Breast-Cancer Drop Attributed to Less Hormone Therapy A recent decline in breast cancer rates is being attributed to the declining use of hormone replacement therapy. Just how risky is hormone replacement therapy, and what should women do if they are already taking it?

Breast-Cancer Drop Attributed to Less Hormone Therapy

Breast-Cancer Drop Attributed to Less Hormone Therapy

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A recent decline in breast cancer rates is being attributed to the declining use of hormone replacement therapy. Just how risky is hormone replacement therapy, and what should women do if they are already taking it?


There's more news now that might make women think twice about hormone replacement therapy. A study released yesterday suggests that a significant decline in breast cancer rates between 2002 and 2003 may be due to fewer women taking the therapy. But does that mean all women should stop taking hormones? Experts say, probably not.

Here's NPR's Joe Palca.

JOE PALCA: In 2002, a major study of hormone replacement therapy was stopped early, because results showed women taking the hormones were at greater risk for breast cancer than those who didn't. At the time, many women abandoned the treatment. Once upon a time, maybe three decades ago, people thought hormone replacement therapy was the fountain of youth for women going through menopause.

DEBORAH ARMSTRONG: It was going to make your skin younger, and it was going to prevent heart disease. And, you know, in every way, shape or form, you are going to feel like you were still 30 years old.

PALCA: Deborah Armstrong says it wasn't too long before problems began to emerge. Armstrong is a medical oncologist at the Johns Hopkins Kimmel Cancer Center in Baltimore. She says early formulations of the therapy increased a woman's risk of endometrial cancer.

And yesterday's breast cancer results seem to underscore the risk revealed in the 2002 study that was stopped early. Armstrong works primarily in cancer prevention, but she says even so, there are times when hormone replacement therapy makes sense.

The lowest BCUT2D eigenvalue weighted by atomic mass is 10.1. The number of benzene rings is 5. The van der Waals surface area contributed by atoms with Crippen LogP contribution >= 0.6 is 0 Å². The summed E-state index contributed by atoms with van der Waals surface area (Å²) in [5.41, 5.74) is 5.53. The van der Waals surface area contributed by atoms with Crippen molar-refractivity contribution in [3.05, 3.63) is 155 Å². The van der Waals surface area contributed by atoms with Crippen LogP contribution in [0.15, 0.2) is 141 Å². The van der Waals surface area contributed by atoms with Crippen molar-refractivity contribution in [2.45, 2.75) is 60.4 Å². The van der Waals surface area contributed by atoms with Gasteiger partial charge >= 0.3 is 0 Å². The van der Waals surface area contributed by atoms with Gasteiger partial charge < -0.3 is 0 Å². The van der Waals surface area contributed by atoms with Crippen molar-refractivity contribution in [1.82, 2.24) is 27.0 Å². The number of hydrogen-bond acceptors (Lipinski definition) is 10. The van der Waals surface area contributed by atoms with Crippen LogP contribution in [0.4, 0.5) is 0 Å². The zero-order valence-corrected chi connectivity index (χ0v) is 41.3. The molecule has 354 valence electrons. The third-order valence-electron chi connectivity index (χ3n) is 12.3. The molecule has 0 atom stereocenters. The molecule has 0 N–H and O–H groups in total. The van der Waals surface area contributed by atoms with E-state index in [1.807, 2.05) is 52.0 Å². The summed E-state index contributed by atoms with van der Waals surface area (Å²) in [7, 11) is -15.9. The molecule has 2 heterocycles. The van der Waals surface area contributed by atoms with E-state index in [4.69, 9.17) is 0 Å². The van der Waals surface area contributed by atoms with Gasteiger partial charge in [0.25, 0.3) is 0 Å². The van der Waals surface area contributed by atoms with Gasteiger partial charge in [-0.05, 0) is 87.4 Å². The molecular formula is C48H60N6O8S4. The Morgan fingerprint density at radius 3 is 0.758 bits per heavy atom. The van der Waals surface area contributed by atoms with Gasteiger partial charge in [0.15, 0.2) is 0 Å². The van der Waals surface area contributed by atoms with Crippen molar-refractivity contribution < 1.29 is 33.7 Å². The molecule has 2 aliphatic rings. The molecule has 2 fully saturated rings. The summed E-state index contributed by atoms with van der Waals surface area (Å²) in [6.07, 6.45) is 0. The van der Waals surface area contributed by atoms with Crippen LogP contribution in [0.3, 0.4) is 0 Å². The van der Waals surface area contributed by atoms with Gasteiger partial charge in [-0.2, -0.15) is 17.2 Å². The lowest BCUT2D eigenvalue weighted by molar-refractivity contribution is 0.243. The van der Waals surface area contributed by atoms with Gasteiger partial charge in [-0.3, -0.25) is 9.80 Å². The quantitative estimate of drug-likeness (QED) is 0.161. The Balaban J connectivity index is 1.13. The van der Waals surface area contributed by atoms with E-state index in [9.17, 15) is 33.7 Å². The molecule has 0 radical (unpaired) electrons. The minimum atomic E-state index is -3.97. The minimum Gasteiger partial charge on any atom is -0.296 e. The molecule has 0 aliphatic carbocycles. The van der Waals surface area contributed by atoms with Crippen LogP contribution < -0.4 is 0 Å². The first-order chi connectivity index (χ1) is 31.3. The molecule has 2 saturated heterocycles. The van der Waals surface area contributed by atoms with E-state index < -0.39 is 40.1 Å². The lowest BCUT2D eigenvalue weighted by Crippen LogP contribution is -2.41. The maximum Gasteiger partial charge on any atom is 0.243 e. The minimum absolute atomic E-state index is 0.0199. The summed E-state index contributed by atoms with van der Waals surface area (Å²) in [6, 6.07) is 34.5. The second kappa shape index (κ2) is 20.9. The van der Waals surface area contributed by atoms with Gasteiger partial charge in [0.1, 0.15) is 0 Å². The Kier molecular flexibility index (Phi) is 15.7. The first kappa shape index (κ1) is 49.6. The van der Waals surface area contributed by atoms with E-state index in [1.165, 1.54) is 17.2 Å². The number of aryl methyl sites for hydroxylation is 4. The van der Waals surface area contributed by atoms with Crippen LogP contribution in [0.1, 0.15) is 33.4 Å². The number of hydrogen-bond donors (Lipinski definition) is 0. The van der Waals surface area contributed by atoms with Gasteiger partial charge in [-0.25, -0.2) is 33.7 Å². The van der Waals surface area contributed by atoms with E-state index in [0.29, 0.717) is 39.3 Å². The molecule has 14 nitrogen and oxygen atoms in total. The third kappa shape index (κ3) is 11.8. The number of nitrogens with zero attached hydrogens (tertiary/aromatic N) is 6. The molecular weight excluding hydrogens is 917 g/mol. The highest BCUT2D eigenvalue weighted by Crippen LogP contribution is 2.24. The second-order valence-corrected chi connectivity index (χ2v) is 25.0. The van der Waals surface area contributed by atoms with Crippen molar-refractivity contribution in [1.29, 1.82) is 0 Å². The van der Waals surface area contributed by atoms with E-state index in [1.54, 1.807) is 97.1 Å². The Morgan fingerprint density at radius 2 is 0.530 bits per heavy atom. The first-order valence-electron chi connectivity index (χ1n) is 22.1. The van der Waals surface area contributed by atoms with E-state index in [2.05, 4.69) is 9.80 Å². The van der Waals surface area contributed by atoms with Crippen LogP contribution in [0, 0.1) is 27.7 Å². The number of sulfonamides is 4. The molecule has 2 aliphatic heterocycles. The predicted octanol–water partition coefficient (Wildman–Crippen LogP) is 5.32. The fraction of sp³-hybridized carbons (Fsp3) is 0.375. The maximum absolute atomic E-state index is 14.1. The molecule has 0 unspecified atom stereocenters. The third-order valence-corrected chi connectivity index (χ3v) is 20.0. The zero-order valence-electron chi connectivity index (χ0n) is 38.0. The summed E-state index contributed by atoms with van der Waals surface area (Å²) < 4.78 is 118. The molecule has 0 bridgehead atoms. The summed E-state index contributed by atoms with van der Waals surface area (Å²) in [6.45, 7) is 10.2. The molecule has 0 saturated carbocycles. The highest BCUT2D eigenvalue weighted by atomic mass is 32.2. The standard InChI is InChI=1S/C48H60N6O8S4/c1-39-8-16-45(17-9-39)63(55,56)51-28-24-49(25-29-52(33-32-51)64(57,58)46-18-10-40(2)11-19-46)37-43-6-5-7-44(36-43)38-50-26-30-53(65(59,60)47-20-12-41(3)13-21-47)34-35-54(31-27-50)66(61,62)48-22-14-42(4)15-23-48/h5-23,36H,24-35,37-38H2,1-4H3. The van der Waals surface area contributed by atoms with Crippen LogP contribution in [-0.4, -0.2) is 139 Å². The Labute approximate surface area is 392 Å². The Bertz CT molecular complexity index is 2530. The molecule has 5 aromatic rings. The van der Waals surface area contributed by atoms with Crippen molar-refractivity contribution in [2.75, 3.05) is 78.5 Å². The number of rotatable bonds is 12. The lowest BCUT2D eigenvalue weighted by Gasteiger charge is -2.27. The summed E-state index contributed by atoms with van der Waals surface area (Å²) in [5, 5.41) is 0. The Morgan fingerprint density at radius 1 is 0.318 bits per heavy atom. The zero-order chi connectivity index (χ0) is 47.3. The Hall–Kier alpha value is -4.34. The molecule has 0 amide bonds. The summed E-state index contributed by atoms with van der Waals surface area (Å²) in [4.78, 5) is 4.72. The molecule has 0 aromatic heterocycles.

ARMSTRONG: Probably the one clear indication for using it is women who have serious hot flashes, particularly those that interrupt sleep, and so clearly affect functioning and quality of life.

PALCA: And women who do use it for that reason shouldn't be alarmed by the latest news, says epidemiologist JoAnn Manson of Harvard's Brigham and Women's Hospital.

JOANN MANSON: For some women, particularly the women who have moderate to severe menopausal symptoms, the benefits of short-term hormone therapy will outweigh the risk.

PALCA: And Manson says the length of time a woman is taking the therapy makes a big difference.

MANSON: It's clear that longer duration of use of estrogen, particularly, together with a progestin, will increase the risk of breast cancer. There's less evidence that short-term use, for two, three years, will increase the risk.

PALCA: But even here, it's important to keep in mind the size of the risk.

MARY DALY: A 50-year-old woman has a very low risk of getting breast cancer in the next five years.

PALCA: Mary Daly studies cancer risk at the Fox Chase Cancer Center in Philadelphia. She says hormone replacement therapy is just one of several factors that nudge up a woman's risk of breast cancer.

DALY: Hormone replacement therapy, never having had a child, being overweight after age 50, all of those things carry about the same relative risk.

PALCA: And that's reasonably small?

DALEY: Yes, reasonably small.

PALCA: And even if you do all the things that have been shown to lower your breast cancer risk, keeping your weight down, having lots of kids before age 20, getting plenty of exercise and getting of your hormone therapy, Daley says that still doesn't mean you definitely won't get breast cancer.

DALY: You do what you can do, and then you have to live your life to the fullest.

PALCA: It's a hard sentiment to argue with.

Joe Palca, NPR News, Washington.


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